CREATE DATABASE [TDE_TEST] ON PRIMARY
( NAME = N'TDE_TEST', FILENAME = N'
\TDE_TEST.mdf' , SIZE = 100 MB , MAXSIZE = 1 GB, FILEGROWTH = 100 MB )
( NAME = N'TDE_TEST_log', FILENAME = N'
\TDE_TEST_log.ldf' , SIZE = 25 MB , MAXSIZE = 1 GB , FILEGROWTH = 10%)
CREATE A TABLE WITH SAMPLE DATA
CREATE TABLE dbo.[Customer](
[CustomerID] [int] IDENTITY(1,1) NOT NULL,
[FirstName] [varchar](50) NOT NULL,
[LastName] [varchar](50) NOT NULL,
[EmailAddress] [varchar](50) NULL,
[Phone] [varchar](25) NULL
CONSTRAINT [PK_Customer_CustomerID] PRIMARY KEY CLUSTERED
)WITH (PAD_INDEX = OFF, STATISTICS_NORECOMPUTE = OFF, IGNORE_DUP_KEY = OFF, ALLOW_ROW_LOCKS = ON, ALLOW_PAGE_LOCKS = ON) ON [PRIMARY]
) ON [PRIMARY]
INSERT INTO dbo.[Customer](FirstName, LastName, EmailAddress, Phone)
('Clark', 'Kent', 'email@example.com', '219-555-1111'),
('Lois', 'Lane', 'firstname.lastname@example.org', '219-555-2222' ),
('Jimmy', 'Olsen', 'email@example.com', '219-555-3333')
BACKUP A DATABASE (unencrypted)
BACKUP DATABASE TDE_TEST TO DISK = '
\TDE_TEST_NotEncrypted.BAK' WITH INIT
We're going to stop here for a second as this is probably where most of you are at (if you are not currently using Transparent Data Encryption). If you haven't tried to open up a BACKUP file before double-click on the TDE_TEST_NotEncrypted.BAK file and open it in WordPad.
Now it probably looks similar to this:
At first glance this file probably looks encrypted and unreadable but follow these steps:
Search for the word: Clark
Now if someone was able to get a hold of your backup file it would be just as easy to restore the BAK file to their own server and have access the data but I just wanted to show that data (and backup itself) is not encrypted by default.
CREATE A MASTER KEY
The database master key is a symmetric key used to protect the private keys of certificates and asymmetric keys that are present in the database. When it is created, the master key is encrypted by using the Triple DES algorithm and a user-supplied password. (
CREATE MASTER KEY ENCRYPTION BY PASSWORD = 'Sup3rm@n'
CREATE A CERTIFICATE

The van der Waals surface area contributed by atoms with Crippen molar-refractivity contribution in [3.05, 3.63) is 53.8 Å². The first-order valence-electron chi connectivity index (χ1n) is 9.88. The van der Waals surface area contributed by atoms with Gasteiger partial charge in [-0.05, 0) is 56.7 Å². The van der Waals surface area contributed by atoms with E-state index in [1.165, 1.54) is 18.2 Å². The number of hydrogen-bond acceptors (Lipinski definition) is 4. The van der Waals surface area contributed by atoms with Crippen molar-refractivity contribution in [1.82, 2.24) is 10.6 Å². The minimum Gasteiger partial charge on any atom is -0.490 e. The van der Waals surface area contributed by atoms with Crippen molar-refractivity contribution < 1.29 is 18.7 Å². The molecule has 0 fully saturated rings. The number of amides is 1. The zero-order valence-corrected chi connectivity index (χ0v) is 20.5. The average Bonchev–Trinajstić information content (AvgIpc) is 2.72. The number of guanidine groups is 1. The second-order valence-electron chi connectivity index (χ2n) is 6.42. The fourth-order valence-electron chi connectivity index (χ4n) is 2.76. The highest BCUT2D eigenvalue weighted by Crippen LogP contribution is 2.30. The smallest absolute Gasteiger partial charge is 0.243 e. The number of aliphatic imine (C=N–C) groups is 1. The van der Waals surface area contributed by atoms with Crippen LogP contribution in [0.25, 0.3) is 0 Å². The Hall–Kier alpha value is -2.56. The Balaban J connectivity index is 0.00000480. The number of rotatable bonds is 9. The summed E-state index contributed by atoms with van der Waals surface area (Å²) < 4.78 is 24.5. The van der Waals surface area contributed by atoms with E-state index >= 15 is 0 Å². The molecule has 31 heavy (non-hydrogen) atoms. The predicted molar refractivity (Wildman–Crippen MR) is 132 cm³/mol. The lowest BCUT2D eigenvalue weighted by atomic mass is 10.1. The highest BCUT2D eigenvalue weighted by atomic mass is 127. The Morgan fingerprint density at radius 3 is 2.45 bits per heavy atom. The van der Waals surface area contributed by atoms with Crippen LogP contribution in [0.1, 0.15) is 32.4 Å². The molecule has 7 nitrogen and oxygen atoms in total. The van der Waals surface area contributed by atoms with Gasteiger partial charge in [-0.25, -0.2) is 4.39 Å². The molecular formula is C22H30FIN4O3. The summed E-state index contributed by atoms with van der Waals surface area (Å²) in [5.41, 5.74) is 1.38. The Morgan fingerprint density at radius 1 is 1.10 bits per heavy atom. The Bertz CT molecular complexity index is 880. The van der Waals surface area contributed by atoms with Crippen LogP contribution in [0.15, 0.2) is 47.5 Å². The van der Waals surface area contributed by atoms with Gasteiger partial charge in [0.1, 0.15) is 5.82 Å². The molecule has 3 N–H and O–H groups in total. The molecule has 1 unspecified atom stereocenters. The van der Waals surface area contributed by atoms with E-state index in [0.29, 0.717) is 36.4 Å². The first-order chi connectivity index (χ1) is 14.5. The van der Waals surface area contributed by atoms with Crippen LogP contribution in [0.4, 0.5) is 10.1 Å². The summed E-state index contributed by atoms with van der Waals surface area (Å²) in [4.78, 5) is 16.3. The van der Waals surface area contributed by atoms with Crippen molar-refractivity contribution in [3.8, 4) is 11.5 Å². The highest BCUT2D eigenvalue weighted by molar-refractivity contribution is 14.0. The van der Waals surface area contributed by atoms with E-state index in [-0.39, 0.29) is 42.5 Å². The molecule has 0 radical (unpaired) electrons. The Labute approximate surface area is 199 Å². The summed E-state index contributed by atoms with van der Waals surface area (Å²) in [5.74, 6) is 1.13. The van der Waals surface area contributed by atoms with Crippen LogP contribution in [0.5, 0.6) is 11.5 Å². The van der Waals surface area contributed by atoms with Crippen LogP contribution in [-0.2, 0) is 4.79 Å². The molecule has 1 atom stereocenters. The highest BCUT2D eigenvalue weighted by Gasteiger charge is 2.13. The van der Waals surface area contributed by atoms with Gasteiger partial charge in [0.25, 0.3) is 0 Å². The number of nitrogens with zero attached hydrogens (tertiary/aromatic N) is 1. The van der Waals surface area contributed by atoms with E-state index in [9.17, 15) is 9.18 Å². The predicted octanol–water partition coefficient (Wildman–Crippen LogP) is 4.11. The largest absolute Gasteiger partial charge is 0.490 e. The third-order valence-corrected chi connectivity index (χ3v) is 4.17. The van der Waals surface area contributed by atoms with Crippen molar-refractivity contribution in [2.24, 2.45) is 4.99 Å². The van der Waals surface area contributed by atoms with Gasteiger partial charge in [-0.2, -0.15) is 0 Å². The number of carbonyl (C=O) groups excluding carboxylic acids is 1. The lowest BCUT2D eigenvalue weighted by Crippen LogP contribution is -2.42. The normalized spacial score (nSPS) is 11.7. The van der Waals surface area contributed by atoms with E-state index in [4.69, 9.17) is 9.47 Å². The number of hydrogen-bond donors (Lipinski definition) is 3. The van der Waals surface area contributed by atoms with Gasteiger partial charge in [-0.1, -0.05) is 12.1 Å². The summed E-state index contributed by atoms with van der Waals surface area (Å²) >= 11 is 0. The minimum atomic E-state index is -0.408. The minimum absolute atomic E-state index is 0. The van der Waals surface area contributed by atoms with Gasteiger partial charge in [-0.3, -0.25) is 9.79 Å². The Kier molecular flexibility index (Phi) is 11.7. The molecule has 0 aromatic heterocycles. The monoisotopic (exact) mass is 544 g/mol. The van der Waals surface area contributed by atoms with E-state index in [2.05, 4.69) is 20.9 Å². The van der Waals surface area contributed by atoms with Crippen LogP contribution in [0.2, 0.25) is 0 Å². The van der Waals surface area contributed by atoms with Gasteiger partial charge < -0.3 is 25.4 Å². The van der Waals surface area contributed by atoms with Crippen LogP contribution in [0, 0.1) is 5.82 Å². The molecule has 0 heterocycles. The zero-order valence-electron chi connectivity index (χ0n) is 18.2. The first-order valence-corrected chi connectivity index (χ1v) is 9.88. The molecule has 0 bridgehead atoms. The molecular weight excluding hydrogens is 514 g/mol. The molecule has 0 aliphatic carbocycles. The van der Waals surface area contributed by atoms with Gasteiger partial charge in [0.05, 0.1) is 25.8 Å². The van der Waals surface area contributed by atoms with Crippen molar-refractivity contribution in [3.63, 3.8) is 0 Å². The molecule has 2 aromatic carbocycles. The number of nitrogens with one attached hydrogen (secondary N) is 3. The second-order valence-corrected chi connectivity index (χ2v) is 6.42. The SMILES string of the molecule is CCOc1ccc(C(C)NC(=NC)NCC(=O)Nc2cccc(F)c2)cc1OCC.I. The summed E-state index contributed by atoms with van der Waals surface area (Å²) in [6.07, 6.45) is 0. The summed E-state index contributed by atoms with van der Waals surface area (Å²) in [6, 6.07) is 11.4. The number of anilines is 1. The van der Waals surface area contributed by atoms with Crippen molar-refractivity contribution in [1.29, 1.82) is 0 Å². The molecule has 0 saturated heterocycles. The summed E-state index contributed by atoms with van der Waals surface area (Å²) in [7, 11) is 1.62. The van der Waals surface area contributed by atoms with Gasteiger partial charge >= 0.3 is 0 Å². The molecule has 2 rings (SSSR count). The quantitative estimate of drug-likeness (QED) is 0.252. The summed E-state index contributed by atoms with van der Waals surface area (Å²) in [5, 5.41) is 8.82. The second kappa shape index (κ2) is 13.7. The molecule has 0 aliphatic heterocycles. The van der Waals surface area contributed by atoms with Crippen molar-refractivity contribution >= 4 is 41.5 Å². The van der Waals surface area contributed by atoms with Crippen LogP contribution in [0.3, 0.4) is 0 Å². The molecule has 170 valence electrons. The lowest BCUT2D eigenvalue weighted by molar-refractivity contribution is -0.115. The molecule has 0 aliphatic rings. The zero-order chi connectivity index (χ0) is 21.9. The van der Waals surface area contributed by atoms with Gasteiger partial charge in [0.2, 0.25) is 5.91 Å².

A certificate is a database-level securable that follows the X.509 standard and supports X.509 V1 fields. CREATE CERTIFICATE can load a certificate from a file or assembly. This statement can also generate a key pair and create a self-signed certificate. (
CREATE CERTIFICATE TDECertificate WITH SUBJECT = 'TDE Certificate'
BACKUP A CERTIFICATE
Backing up a certificate allows you to export a certificate to a file (
BACKUP CERTIFICATE TDECertificate TO FILE = '
WITH PRIVATE KEY ( FILE = '
ENCRYPTION BY PASSWORD = 'Sup3rm@n' )
CREATE A DATABASE ENCRYPTION KEY
A database encryption key is required before a database can be encrypted by using Transparent Database Encryption (TDE). When a database is transparently encrypted, the whole database is encrypted at the file level, without any special code modifications. The certificate or asymmetric key that is used to encrypt the database encryption key must be located in the master system database. (
CREATE DATABASE ENCRYPTION KEY
WITH ALGORITHM = AES_128
ENCRYPTION BY SERVER CERTIFICATE TDECertificate
SET ENCRYPTION ON FOR A DATABASE
ALTER DATABASE TDE_TEST SET ENCRYPTION ON
BACKUP A DATABASE (encrypted)
We now have our TDE_TEST database encrypted. Let's perform the same steps that we did in the BACKUP a DATABASE step above and open the BAK file to see if we can still see our data in plain text.
BACKUP DATABASE TDE_TEST TO DISK = '
\TDE_TEST_Encrypted.BAK' WITH INIT
Now open up the TDE_TEST_Encrypted.BAK in WordPad and search for "Clark" and you should see the same results as below.
Security and protecting data is an important part of the role of today's DBA. Thanks to Transparent Data Encryption (introduced in SQL Server 2008 Enterprise Edition) encrypting your database(s) is a much easier process to implement and no longer requires application level changes or changes to your database schema.